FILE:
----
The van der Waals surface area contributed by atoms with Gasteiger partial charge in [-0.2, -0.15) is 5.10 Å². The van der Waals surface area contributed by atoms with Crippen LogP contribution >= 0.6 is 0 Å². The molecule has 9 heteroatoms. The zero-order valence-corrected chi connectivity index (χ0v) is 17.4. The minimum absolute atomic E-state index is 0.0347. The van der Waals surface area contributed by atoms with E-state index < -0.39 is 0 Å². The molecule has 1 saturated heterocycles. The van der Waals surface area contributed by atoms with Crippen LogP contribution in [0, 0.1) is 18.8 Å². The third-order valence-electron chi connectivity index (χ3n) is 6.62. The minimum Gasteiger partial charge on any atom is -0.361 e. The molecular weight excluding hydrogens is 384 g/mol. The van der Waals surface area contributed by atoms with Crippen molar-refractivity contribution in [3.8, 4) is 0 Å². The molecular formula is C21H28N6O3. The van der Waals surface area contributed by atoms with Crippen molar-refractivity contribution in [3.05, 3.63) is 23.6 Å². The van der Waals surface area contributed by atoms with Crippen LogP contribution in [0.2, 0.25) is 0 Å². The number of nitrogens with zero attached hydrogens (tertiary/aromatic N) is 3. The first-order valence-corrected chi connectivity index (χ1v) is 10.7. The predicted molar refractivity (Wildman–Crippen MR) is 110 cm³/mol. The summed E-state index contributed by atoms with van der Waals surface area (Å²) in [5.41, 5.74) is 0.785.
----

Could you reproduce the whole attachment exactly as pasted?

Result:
The van der Waals surface area contributed by atoms with Gasteiger partial charge in [-0.2, -0.15) is 5.10 Å². The van der Waals surface area contributed by atoms with Crippen LogP contribution >= 0.6 is 0 Å². The molecule has 9 heteroatoms. The zero-order valence-corrected chi connectivity index (χ0v) is 17.4. The minimum absolute atomic E-state index is 0.0347. The van der Waals surface area contributed by atoms with E-state index < -0.39 is 0 Å². The molecule has 1 saturated heterocycles. The van der Waals surface area contributed by atoms with Crippen LogP contribution in [0, 0.1) is 18.8 Å². The third-order valence-electron chi connectivity index (χ3n) is 6.62. The minimum Gasteiger partial charge on any atom is -0.361 e. The molecular weight excluding hydrogens is 384 g/mol. The van der Waals surface area contributed by atoms with Crippen molar-refractivity contribution in [3.8, 4) is 0 Å². The molecular formula is C21H28N6O3. The van der Waals surface area contributed by atoms with Crippen molar-refractivity contribution in [3.05, 3.63) is 23.6 Å². The van der Waals surface area contributed by atoms with Crippen LogP contribution in [0.2, 0.25) is 0 Å². The number of nitrogens with zero attached hydrogens (tertiary/aromatic N) is 3. The first-order valence-corrected chi connectivity index (χ1v) is 10.7. The predicted molar refractivity (Wildman–Crippen MR) is 110 cm³/mol. The summed E-state index contributed by atoms with van der Waals surface area (Å²) in [5.41, 5.74) is 0.785.